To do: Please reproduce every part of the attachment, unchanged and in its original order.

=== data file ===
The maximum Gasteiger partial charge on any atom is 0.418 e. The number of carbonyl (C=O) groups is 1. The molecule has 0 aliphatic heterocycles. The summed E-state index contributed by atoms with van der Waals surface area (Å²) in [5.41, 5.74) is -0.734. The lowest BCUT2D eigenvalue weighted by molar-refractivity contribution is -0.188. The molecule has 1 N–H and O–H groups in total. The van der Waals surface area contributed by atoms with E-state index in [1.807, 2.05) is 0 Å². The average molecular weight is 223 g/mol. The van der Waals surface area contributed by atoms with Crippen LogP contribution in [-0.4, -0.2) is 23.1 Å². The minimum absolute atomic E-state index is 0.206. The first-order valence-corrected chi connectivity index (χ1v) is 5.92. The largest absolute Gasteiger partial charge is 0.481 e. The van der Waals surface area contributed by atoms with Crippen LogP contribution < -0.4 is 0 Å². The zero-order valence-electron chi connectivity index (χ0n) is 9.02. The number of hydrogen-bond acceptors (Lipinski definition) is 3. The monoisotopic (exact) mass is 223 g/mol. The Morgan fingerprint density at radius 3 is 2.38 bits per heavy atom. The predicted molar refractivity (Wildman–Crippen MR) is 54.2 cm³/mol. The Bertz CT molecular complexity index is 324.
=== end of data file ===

The maximum Gasteiger partial charge on any atom is 0.418 e. The number of carbonyl (C=O) groups is 1. The molecule has 0 aliphatic heterocycles. The summed E-state index contributed by atoms with van der Waals surface area (Å²) in [5.41, 5.74) is -0.734. The lowest BCUT2D eigenvalue weighted by molar-refractivity contribution is -0.188. The molecule has 1 N–H and O–H groups in total. The van der Waals surface area contributed by atoms with E-state index in [1.807, 2.05) is 0 Å². The average molecular weight is 223 g/mol. The van der Waals surface area contributed by atoms with Crippen LogP contribution in [-0.4, -0.2) is 23.1 Å². The minimum absolute atomic E-state index is 0.206. The first-order valence-corrected chi connectivity index (χ1v) is 5.92. The largest absolute Gasteiger partial charge is 0.481 e. The van der Waals surface area contributed by atoms with Crippen LogP contribution < -0.4 is 0 Å². The zero-order valence-electron chi connectivity index (χ0n) is 9.02. The number of hydrogen-bond acceptors (Lipinski definition) is 3. The monoisotopic (exact) mass is 223 g/mol. The Morgan fingerprint density at radius 3 is 2.38 bits per heavy atom. The predicted molar refractivity (Wildman–Crippen MR) is 54.2 cm³/mol. The Bertz CT molecular complexity index is 324.